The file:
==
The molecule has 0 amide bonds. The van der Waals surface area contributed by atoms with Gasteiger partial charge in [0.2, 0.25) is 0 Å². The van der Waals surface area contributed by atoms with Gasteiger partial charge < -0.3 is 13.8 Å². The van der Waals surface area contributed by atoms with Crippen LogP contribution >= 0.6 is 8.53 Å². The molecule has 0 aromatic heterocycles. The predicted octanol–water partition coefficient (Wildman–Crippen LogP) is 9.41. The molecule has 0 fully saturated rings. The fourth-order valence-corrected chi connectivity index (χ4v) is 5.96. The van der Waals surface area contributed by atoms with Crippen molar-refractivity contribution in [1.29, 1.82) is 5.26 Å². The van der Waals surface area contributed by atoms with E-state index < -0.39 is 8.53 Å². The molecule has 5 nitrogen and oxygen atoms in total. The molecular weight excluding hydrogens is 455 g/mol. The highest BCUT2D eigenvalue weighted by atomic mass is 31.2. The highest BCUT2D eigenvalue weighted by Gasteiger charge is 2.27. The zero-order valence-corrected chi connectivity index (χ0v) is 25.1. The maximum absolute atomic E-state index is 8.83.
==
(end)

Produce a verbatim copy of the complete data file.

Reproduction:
The molecule has 0 amide bonds. The van der Waals surface area contributed by atoms with Gasteiger partial charge in [0.2, 0.25) is 0 Å². The van der Waals surface area contributed by atoms with Gasteiger partial charge < -0.3 is 13.8 Å². The van der Waals surface area contributed by atoms with Crippen LogP contribution >= 0.6 is 8.53 Å². The molecule has 0 aromatic heterocycles. The predicted octanol–water partition coefficient (Wildman–Crippen LogP) is 9.41. The molecule has 0 fully saturated rings. The fourth-order valence-corrected chi connectivity index (χ4v) is 5.96. The van der Waals surface area contributed by atoms with Crippen molar-refractivity contribution in [1.29, 1.82) is 5.26 Å². The van der Waals surface area contributed by atoms with E-state index < -0.39 is 8.53 Å². The molecule has 5 nitrogen and oxygen atoms in total. The molecular weight excluding hydrogens is 455 g/mol. The highest BCUT2D eigenvalue weighted by atomic mass is 31.2. The highest BCUT2D eigenvalue weighted by Gasteiger charge is 2.27. The zero-order valence-corrected chi connectivity index (χ0v) is 25.1. The maximum absolute atomic E-state index is 8.83.